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Court Rules Against Breast-Feeding Mom
LaNisa Allen was fired in August 2005 when she was caught pumping breast milk while she was on the clock at Totes/Isotoner, according to The Columbus Dispatch. Allen sued the company, saying that lactation was a natural consequence of pregnancy and therefore she should be protected under the state's pregnancy anti-discrimination law.
The court ruled against Allen 5-1, saying that her employer had the right to fire her for taking an unauthorized break. The court decision said that Allen should have asked to be accommodated before breaking the rules.
Justice Paul E. Pfeifer dissented, and he wrote that the court should have answered the question of whether nursing moms are entitled to the same protection as pregnant women.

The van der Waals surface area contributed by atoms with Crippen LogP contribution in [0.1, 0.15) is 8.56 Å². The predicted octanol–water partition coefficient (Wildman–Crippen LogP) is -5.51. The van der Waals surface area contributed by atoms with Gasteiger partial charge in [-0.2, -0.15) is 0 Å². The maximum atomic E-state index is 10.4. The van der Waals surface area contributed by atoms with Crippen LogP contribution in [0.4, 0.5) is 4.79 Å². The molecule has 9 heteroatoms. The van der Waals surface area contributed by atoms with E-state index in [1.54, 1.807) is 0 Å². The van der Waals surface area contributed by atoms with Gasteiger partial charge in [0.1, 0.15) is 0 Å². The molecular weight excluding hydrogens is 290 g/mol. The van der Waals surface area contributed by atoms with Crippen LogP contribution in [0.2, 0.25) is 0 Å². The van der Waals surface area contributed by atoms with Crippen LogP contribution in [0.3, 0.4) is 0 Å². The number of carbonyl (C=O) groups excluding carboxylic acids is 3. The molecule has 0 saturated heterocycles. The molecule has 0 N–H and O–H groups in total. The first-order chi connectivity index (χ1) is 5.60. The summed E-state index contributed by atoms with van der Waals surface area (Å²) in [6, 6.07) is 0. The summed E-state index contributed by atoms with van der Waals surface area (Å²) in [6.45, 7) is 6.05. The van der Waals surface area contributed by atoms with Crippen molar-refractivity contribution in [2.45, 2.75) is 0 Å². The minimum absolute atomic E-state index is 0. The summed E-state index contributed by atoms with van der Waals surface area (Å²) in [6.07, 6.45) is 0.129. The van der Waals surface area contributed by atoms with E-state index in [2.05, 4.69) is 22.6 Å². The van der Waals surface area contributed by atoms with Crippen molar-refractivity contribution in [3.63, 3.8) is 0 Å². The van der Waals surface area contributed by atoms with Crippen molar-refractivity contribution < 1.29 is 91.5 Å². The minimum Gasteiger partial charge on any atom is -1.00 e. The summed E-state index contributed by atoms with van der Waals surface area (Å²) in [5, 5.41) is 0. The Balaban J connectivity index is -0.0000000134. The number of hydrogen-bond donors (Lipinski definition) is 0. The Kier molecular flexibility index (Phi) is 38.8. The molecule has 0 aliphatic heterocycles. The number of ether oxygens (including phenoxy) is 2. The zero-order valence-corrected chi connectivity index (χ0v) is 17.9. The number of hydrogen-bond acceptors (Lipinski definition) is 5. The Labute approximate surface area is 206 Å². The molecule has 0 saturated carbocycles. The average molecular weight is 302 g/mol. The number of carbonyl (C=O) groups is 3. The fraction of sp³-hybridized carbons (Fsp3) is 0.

"Ohio's working mothers who endure the uncomfortable sacrifice of privacy that almost necessarily accompanies their attempt to remain on the job and nourish their children deserve to know whether Ohio's pregnancy-discrimination laws protect them," Pfeifer wrote, according to The Columbus Dispatch.
Timothy P. Reilly, attorney for Totes/Isotoner, said that the case was not about motherhood or pregnancy, but was a simple case of a worker taking unauthorized breaks.
"Totes has taken the position since the beginning of this case that it terminated the plaintiff (Allen) for a proper reason, and that's that she took unauthorized work breaks, regardless of her sex or condition," Reilly said.
Question: How should businesses accommodate breast-feeding moms?